Helen Rappaport studied Russian at Leeds University and is a specialist in Russian and Victorian history. Her books include Caught in the Revolution: Petrograd, Russia, 1917 - A World on the Edge, A Magnificent Obsession: Victoria, Albert, and the Death That Changed the British Monarchy and The Last Days of the Romanovs. She lives in West Dorset.
Read an Excerpt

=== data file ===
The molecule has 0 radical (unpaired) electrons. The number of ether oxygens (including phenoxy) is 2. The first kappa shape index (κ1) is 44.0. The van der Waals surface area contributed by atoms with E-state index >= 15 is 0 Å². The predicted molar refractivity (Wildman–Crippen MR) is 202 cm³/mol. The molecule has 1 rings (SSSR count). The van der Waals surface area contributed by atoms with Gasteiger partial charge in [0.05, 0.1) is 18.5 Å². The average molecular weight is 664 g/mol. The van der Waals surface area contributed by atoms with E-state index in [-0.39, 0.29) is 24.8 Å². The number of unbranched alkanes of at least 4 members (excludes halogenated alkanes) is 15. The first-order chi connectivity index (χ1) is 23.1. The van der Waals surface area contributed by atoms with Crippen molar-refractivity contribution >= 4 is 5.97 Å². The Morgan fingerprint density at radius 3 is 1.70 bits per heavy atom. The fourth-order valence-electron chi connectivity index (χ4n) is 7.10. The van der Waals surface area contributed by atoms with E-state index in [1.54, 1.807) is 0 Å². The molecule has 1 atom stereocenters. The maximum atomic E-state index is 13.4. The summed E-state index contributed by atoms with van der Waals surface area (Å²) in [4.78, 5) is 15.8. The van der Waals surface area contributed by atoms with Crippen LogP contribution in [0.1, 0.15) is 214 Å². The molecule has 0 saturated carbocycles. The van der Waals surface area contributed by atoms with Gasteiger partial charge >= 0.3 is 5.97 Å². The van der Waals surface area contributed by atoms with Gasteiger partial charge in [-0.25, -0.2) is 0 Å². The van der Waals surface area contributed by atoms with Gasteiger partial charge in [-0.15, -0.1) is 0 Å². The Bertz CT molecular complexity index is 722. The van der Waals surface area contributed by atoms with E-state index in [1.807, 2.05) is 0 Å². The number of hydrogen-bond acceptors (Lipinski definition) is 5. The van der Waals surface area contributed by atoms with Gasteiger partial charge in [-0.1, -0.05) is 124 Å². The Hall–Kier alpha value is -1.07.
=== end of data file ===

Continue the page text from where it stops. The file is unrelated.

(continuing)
In April 1894 the last of a succession of royal dynastic marriages engineered by Queen Victoria as 'Grandmama of Europe' took place in Coburg, the capital of the German Duchy of Hesse and by Rhine. The bride and groom were two of her grandchildren: Ernst, the reigning Grand Duke of Hesse and by Rhine, and Princess Victoria Melita, a daughter of Victoria's son Prince Alfred. It was a union that epitomised the close intermarriage of first and second cousins that had been a regular feature of Queen Victoria's family since the 1850s. By the time she died in 1901, her royal descendants in Europe had been drawn into a network of complex and often antagonistic dynastic ties and loyalties that would continue to be made right up to the eve of war in 1914.